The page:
‘Rivals are going the wrong way’ – Cisco teases Wi-Fi-friendly private 5G bundle
Cisco is readying a Wi-Fi-style pay-as-you-go private LTE and 5G offer for enterprises, and particularly for industrial enterprises, which comprises Cisco-led pre-sale network-design consultancy and post-sale network management support. Details about the in-between build-phase, in terms of sale-side network parts and ownership, are less clear – although, actually, the whole announcement is fairly unclear, and being saved for MWC at the end of the month.
But what is clear is Cisco has teased a plan, finally, to join the private 5G party. The biggest question is about the supply and identity of the radio access (RAN) and core network components – whether Cisco is aping the Siemens path, ostensibly, to develop its own private 5G system in house, or whether it is going with partners, as per AWS. MWC will reveal its go-to-market strategy, plus “new opportunities for global service providers”; it might also say something about Siemens’ progress to develop OT-oriented private 5G.
In terms of the ‘build’ phase – between the ‘design’ and ‘run’ phases, in which Cisco suggests it will have a direct hand – Cisco said it will work with “deployment partners”, as chosen by enterprises; logic says it will drop its new LTE/5G bundle into its reseller channels. Various press missives and exec blogs majored on the role of 5G with existing and incoming industrial Wi-Fi systems, setting Cisco (naturally) outside of the telco narrative about 5G as a Wi-Fi beater.
Masum Mir, vice president and general manager for Cisco’s mobile, cable and IoT business, commented: “Competitors are going about it the wrong way. They would have you adopt a complex, carrier-centric 5G solution that’s radically different from what you already know and use. Some even ignore Wi-Fi entirely.” The promise is Cisco’s private 5G system will ‘come’ integrated with existing Wi-Fi (and broader IT) environments.
The company revealed at the same time two new high-end Wi-Fi 6E access points, the Catalyst 9136 and Meraki MR57, to run in the new 6GHz band for “demanding hybrid business environments”. The private 5G narrative, at this stage, appears secondary for Cisco, still – at least until the 5G bun-fight at MWC. Mir commented: “We’re the only vendor to empower enterprise customers to extend what they already own and understand into new possibilities.”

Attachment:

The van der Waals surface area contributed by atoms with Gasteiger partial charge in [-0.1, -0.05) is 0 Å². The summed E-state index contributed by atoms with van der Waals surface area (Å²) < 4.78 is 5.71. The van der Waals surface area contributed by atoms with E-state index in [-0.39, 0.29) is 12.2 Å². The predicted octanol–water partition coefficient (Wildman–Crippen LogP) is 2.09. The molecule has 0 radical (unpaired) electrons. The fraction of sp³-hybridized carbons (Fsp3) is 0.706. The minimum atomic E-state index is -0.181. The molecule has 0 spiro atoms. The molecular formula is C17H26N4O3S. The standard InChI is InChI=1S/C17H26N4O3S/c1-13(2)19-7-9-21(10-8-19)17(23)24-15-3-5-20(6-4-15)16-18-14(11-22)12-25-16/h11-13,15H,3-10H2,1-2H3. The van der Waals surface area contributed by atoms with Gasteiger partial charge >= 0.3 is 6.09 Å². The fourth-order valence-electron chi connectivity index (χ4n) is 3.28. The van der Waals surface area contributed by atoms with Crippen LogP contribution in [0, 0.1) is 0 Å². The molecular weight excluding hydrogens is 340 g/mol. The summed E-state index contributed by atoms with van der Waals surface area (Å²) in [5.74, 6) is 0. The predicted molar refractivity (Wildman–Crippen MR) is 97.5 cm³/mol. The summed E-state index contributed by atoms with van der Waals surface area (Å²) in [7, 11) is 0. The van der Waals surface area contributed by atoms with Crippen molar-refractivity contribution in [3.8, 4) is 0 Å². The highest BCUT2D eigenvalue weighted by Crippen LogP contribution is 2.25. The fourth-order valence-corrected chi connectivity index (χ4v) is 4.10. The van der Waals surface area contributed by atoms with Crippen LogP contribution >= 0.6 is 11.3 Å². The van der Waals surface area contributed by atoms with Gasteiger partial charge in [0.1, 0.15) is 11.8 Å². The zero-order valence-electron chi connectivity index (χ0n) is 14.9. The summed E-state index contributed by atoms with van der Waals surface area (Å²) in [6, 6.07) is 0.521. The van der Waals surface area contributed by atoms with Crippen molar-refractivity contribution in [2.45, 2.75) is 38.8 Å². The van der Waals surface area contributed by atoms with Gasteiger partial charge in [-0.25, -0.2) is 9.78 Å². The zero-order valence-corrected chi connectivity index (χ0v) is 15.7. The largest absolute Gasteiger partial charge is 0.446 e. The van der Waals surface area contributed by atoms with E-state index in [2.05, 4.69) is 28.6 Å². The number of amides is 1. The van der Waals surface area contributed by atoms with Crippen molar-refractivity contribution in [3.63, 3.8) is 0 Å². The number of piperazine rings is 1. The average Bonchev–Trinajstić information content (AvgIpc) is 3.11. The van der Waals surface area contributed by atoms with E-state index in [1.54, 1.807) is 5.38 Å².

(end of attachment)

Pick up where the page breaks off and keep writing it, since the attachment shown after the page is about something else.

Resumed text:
What else do we know? A web page makes service level assurance (SLA) promises about private 5G management backed by 24/7 support and 99.999 percent (‘five-nines’) service availability. There is little about compatibility with ‘vertical’ and shared bands, although Cisco is talking about proper-standalone private 5G in such enterprise-licensed “clean spectrum”, nor of its intentions with campus/hybrid and sliced setups from traditional mobile operators.
But the Wi-Fi angle seems most notable, at present, in terms of both operational simplicity and business model. “You don’t have to choose between 5G and Wi-Fi – you can use both, protecting your current investments and strategies,” said Cisco. It is the same message from Siemens, representing the opposite OT-side of the new IT/OT crossover in Industry 4.0 – at the same time, arguably closer to Cisco than to the ICT-side in the IT/OT divide over industrial 5G.
Cisco is talking up a “simple [cloud-based] management portal” to align with existing Industry 4.0 tools, also integrating the kind of AI/ML-based management tools to identify odd behaviour in the network. “We handle all the complexities of the 3GPP mobile network stack,” it said. The pay-as-you-go/use model promises to derisk 5G investments for enterprises, as well, by eliminating heavy cap-ex gambles.
A statement said: “In most cases, operating private 5G isn’t part of the core business and enterprises typically prefer to minimise heavy resource commitments to non-core functions… CSPs continue to build for a digital revolution brought on by a wave of 5G, IoT, and collaboration services. 5G marks the tipping point for what’s next, ushering in a confluence of technological innovations that are reshaping industry and business landscapes.
“However, the market transformations poised to take place are challenged by the complexity of mobile networks, and 5G is complicated… The traditional CSP model has limited flexibility for scaling to meet increasingly custom needs. [Their] one-size-fits-most model fails to resonate with enterprise and industry customers, and the greatest value opportunity for 5G is [with] industries and enterprises and the massive increase in IoT devices.
“Traditionally, building cellular networks requires hefty capital expenditure for the infrastructure, and a non-trivial amount of expertise to implement the necessary services across that infrastructure, much less maintain it. Cisco is lowering the barrier of entry to consume 5G and 4G services… by abstracting the underlying functionality through APIs and an intuitive interface… [and reducing] upfront CapEx by providing simple subscription pricing.”